The Financial Ombudsman have began releasing decisions against Options PensionsGo back
The saga that is the Adams v Options UK Personal Pensions LLP  EWCA Civ 474 case continues to roll on with a decision pending as to whether the case will be heard by the Supreme Court.
In the meantime, the Court of Appeal held that Options (formerly Carey Pensions UK LLP) should not have accepted Mr Adams Pension transfer to a Self-Invested Personal Pension (“SIPP”) based on the “advice” provided by an unregulated introducer. It overturned the previous decision in the High Court and clarified the law surrounding Section 27 of Financial Services and Markets Act 2000 (“FSMA”), what constitutes advice and what that means for pension companies that accept business from companies found to be in contravention of FSMA in giving advice when they should not have been.
Importantly, the court held that Mr Adams should be put back into the position he would likely have been in had he not received the advice to transfer, and Options were ordered to pay compensation to the tune of the Notional Transfer Value (“NTV”), basically what the same fund would be worth now, if it had been left alone.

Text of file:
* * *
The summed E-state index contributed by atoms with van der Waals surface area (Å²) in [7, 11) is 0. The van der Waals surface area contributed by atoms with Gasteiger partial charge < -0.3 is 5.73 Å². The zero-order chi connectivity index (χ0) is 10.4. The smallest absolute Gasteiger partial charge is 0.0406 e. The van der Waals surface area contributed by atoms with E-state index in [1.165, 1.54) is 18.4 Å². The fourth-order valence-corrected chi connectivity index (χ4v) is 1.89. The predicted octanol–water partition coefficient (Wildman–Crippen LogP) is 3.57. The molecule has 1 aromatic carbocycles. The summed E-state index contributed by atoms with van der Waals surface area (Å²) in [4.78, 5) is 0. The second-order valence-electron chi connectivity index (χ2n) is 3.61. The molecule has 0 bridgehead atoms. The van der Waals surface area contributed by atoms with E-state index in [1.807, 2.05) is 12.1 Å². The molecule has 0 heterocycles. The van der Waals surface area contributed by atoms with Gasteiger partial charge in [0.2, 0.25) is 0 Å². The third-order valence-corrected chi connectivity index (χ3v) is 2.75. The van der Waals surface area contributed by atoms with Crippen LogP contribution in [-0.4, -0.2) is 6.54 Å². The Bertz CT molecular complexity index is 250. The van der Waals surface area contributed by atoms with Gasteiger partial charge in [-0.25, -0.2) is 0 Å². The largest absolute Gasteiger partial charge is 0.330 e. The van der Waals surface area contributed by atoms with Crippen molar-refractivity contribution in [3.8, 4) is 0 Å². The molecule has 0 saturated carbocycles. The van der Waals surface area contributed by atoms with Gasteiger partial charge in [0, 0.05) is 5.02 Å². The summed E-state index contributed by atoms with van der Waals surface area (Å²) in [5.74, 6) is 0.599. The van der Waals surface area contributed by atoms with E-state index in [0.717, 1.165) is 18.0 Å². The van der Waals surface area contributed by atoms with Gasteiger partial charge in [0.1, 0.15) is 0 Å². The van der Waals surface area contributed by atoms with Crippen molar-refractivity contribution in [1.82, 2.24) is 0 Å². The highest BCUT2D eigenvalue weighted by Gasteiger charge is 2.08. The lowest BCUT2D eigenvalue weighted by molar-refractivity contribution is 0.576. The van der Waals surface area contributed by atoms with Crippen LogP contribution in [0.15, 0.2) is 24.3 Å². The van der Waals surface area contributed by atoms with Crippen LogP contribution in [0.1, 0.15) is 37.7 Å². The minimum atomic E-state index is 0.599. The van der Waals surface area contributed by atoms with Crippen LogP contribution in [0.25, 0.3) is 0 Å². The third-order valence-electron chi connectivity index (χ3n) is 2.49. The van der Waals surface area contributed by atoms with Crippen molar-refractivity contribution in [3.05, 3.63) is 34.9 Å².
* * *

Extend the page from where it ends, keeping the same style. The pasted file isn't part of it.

In the Financial Ombudsman Service (“FOS”) judgements seen so far, FOS has agreed with the court rulings, but while they have considered the relevant law and regulation they have made their judgement on a much more simple basis; what was fair and reasonable to the client. What should Options have done at the time based on principles that they should have been conducting their business by? And if those were followed, what would likely have happened to the clients’ funds? Importantly they have also found that the clients have been deprived of their retirement funds and should be put back in the position that they would have been and asked Options to pay the clients the NTV of what their pension would be worth now.
This is directly at odds with the way that the Financial Services Compensation Scheme (“FSCS”) are treating similar clients where the SIPP company has defaulted. The FSCS are just paying the Transfer Value, the money paid into the SIPP, conflicting with how both FOS and the Court of Appeal have said that investors should be compensated and something that APJ has sought permission to challenge at Judicial Review.